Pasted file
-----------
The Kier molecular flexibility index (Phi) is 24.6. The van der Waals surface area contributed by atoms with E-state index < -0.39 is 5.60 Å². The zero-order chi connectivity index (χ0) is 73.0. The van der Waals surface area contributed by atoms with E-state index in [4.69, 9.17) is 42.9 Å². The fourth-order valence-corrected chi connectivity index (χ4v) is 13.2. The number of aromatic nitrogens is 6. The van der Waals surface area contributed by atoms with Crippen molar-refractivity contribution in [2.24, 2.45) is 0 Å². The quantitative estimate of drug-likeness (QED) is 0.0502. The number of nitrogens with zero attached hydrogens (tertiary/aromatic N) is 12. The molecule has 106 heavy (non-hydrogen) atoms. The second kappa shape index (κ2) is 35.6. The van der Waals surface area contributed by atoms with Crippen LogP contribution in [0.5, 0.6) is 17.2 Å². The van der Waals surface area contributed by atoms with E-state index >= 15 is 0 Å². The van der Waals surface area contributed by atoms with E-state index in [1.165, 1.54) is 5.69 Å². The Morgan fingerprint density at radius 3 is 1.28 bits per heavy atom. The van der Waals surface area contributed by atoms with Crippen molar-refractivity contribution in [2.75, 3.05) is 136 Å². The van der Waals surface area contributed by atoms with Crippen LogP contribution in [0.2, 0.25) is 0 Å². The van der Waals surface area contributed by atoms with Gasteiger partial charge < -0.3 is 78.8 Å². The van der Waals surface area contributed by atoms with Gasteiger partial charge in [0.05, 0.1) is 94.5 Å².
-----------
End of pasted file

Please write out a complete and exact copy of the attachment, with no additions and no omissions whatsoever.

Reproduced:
The Kier molecular flexibility index (Phi) is 24.6. The van der Waals surface area contributed by atoms with E-state index < -0.39 is 5.60 Å². The zero-order chi connectivity index (χ0) is 73.0. The van der Waals surface area contributed by atoms with E-state index in [4.69, 9.17) is 42.9 Å². The fourth-order valence-corrected chi connectivity index (χ4v) is 13.2. The number of aromatic nitrogens is 6. The van der Waals surface area contributed by atoms with Crippen molar-refractivity contribution in [2.24, 2.45) is 0 Å². The quantitative estimate of drug-likeness (QED) is 0.0502. The number of nitrogens with zero attached hydrogens (tertiary/aromatic N) is 12. The molecule has 106 heavy (non-hydrogen) atoms. The second kappa shape index (κ2) is 35.6. The van der Waals surface area contributed by atoms with Crippen LogP contribution in [0.5, 0.6) is 17.2 Å². The van der Waals surface area contributed by atoms with E-state index >= 15 is 0 Å². The van der Waals surface area contributed by atoms with E-state index in [1.165, 1.54) is 5.69 Å². The Morgan fingerprint density at radius 3 is 1.28 bits per heavy atom. The van der Waals surface area contributed by atoms with Crippen molar-refractivity contribution in [2.75, 3.05) is 136 Å². The van der Waals surface area contributed by atoms with Crippen LogP contribution in [0.2, 0.25) is 0 Å². The van der Waals surface area contributed by atoms with Gasteiger partial charge < -0.3 is 78.8 Å². The van der Waals surface area contributed by atoms with Gasteiger partial charge in [0.05, 0.1) is 94.5 Å².